In the Pauline Family founded by Blessed James Alberione, there is an Institute for married couples called the Holy Family Institute. In this institute, married couples take vows of poverty, chastity, and obedience. When I share this with people, they want to object: Vow of poverty? Vow of chastity? Vow of obedience? I thought these vows were just for nuns and priests.
I respond to them…how wrong you are!
Every person is called to live chastity! Every person is called to live a spiritual poverty! Every person is called to live a spiritual obedience! It’s called being a Christian. Though I don’t have a lot of space in a small blog like this, I can say something briefly now about poverty.
Recently, during a special Mass, I received the vows of a couple that were committing their lives to Christ as part of the Holy Family Institute. During the homily at the part regarding poverty, I said to them…
The poverty vow is not first and foremost, renouncing material possessions, rather it is first recognizing my need for God. I am weak and need God. I have at times failed and need His forgiveness. It involves a great deal of humility. Yes, I must bear in mind a call to some physical poverty, a life of simplicity. I must keep examining my possessions and my attachment to the things of this world to make sure I am living out that poverty; but the invisible struggle to live a life of poverty of spirit is equally if not more challenging. Poverty helps me to continually renew my trust in God, so that I learn to rely on God for everything, in every situation. Poverty is very freeing spiritually: it frees my heart from possessions, from the need to possess, from greedy grasping for stuff, and from attachment to even interior things like my opinions and pride. Poverty helps me to be grateful for the most valuable things in life—which are certainly not material possessions—but my relationship with God, the Sacraments, my spouse, my family, people in my life, and my call to spread the “good news” of Jesus Christ. Blessed James Alberione said, “Poverty is the greatest wealth.”
So, there you have it…the vow of poverty in 5 words: “Poverty is the greatest wealth.” I have found this to be true because living the vow and virtue of poverty enables me to consistently focus on Christ Jesus as my greatest treasure—my only treasure—and to dedicate all my efforts to living my call to grow in union with Christ and to serve His people. The vow of poverty will help me to strive to continually detach myself from the things that compete with God for my time and attention without neglecting my basic needs to live the life to which God calls me.
By living the vow of poverty of spirit, we are living our lives with open hands to God. We are saying that our lives belong to Him. Vows, in their essence, are like saying to God, “I open my empty hands to you…I am ready to receive all that you want to give to me.”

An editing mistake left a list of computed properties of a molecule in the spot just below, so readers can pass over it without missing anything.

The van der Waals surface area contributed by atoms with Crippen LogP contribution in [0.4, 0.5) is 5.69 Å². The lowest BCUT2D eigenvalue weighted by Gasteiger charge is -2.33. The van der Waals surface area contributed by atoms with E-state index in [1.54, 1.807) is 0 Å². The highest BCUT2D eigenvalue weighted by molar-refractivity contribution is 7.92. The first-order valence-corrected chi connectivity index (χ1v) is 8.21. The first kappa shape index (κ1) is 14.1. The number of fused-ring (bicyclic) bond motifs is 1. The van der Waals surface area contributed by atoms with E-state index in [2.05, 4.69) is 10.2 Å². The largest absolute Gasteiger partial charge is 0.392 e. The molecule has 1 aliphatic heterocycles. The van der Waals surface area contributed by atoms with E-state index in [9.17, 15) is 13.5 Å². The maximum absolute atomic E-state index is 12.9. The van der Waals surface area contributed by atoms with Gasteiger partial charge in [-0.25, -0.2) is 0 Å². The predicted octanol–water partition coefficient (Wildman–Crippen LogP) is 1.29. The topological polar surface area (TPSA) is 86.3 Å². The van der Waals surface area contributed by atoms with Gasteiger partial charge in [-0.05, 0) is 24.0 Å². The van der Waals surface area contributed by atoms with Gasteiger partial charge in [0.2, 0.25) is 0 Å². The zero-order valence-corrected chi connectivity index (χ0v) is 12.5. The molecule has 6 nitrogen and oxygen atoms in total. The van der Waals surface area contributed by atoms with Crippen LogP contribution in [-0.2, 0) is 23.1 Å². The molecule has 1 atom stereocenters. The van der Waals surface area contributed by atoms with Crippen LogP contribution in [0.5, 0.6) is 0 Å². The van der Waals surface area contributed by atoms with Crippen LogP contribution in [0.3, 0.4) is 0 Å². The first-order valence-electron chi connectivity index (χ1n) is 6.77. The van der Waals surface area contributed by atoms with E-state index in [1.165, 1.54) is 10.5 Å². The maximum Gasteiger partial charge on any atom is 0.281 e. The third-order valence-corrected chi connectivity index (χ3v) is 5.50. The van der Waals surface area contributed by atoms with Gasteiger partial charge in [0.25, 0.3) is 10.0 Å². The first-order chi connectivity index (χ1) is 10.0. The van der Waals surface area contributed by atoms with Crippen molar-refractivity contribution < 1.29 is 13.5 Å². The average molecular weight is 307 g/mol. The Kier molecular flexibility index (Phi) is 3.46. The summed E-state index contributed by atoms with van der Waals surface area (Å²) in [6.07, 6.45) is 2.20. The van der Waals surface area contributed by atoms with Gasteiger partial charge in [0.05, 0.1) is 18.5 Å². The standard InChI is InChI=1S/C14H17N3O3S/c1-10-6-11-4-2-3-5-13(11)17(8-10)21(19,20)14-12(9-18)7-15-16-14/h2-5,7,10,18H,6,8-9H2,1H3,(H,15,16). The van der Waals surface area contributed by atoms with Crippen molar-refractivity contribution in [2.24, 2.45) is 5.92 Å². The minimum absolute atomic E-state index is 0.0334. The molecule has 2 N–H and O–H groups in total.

We are taught in our present world that if we want something, we better grasp it quickly. If we want to keep something, we better clench it tightly so that nobody takes it from us. We must hold onto things for dear life. In short, we’re taught that the “good life” is lived with a closed hand. Yet, if we live like this, we will always be worried that things are slipping from our hands and we’re constantly afraid something or someone will escape our grip. Holding tightly is exhausting, but we can’t let go, because letting go means giving up the control we think we have and, thinking we have control comforts us.
Though the feeling of control might comfort us, it is actually destroying us. This is where the vows become counter cultural. The vows teach us to open our hands, especially to God, but also to our brothers and sisters. They tell us, we must let go…and let God.
Our vows will teach us that…God alone is in control and we do have a choice: either we trust God or we don’t. It’s only when we surrender control and trust God that we’re able to live life with open hands. If we truly understand all we’ve received from the open hands of God the Father and God the Son, we’ll be compelled to live our lives with open hands. It will mean extending others the mercy, grace and forgiveness that have been lavished upon us. When we live with open hands, we commit to the possibility that life may take things from our hands, things we thought we needed to keep. Living with open hands also comes with the possibility that life may drop something into our hands that we thought we could never hold.
Let us not forget that our open hands are offered to God. He will give us all we need and a hundredfold more. Living with open hands, true poverty, allows us to give and to receive.
Fr. Michael Harrington, a native of Swampscott, MA, is a Catholic Priest for the Archdiocese of Boston, and Currently the Pastor of St. Mary’s of the Annunciation Catholic Church in Cambridge. In the past he served as The Director of the Office of Cultural Diversity for the Archidiocese of Boston and is currently a Consecrated member of the Institute of Jesus the Priest (the Pauline Family).